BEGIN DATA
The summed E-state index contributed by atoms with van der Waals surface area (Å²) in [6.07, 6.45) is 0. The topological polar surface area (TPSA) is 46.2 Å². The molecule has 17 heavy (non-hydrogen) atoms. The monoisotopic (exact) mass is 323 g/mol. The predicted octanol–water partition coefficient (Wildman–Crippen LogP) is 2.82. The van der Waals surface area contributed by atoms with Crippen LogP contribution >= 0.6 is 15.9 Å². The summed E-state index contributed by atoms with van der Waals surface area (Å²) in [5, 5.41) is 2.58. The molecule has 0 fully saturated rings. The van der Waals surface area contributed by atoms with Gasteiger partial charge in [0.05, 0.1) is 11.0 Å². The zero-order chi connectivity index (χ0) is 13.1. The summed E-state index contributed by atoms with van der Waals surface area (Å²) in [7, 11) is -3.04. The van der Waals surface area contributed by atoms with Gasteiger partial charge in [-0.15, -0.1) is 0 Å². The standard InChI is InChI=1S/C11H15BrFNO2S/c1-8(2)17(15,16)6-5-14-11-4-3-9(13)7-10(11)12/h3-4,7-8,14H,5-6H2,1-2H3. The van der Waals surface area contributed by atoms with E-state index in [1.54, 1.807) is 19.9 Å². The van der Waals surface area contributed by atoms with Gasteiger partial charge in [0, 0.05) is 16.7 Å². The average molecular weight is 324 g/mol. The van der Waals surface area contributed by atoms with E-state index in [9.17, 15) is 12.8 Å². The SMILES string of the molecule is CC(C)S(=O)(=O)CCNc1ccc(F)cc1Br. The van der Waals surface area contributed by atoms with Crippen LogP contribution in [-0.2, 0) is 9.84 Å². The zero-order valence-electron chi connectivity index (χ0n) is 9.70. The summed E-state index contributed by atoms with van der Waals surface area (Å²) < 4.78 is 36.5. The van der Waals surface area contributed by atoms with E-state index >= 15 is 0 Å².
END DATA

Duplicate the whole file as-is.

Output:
The summed E-state index contributed by atoms with van der Waals surface area (Å²) in [6.07, 6.45) is 0. The topological polar surface area (TPSA) is 46.2 Å². The molecule has 17 heavy (non-hydrogen) atoms. The monoisotopic (exact) mass is 323 g/mol. The predicted octanol–water partition coefficient (Wildman–Crippen LogP) is 2.82. The van der Waals surface area contributed by atoms with Crippen LogP contribution >= 0.6 is 15.9 Å². The summed E-state index contributed by atoms with van der Waals surface area (Å²) in [5, 5.41) is 2.58. The molecule has 0 fully saturated rings. The van der Waals surface area contributed by atoms with Gasteiger partial charge in [0.05, 0.1) is 11.0 Å². The zero-order chi connectivity index (χ0) is 13.1. The summed E-state index contributed by atoms with van der Waals surface area (Å²) in [7, 11) is -3.04. The van der Waals surface area contributed by atoms with Gasteiger partial charge in [-0.15, -0.1) is 0 Å². The standard InChI is InChI=1S/C11H15BrFNO2S/c1-8(2)17(15,16)6-5-14-11-4-3-9(13)7-10(11)12/h3-4,7-8,14H,5-6H2,1-2H3. The van der Waals surface area contributed by atoms with E-state index in [1.54, 1.807) is 19.9 Å². The van der Waals surface area contributed by atoms with Gasteiger partial charge in [0, 0.05) is 16.7 Å². The average molecular weight is 324 g/mol. The van der Waals surface area contributed by atoms with E-state index in [9.17, 15) is 12.8 Å². The SMILES string of the molecule is CC(C)S(=O)(=O)CCNc1ccc(F)cc1Br. The van der Waals surface area contributed by atoms with Crippen LogP contribution in [-0.2, 0) is 9.84 Å². The zero-order valence-electron chi connectivity index (χ0n) is 9.70. The summed E-state index contributed by atoms with van der Waals surface area (Å²) < 4.78 is 36.5. The van der Waals surface area contributed by atoms with E-state index >= 15 is 0 Å².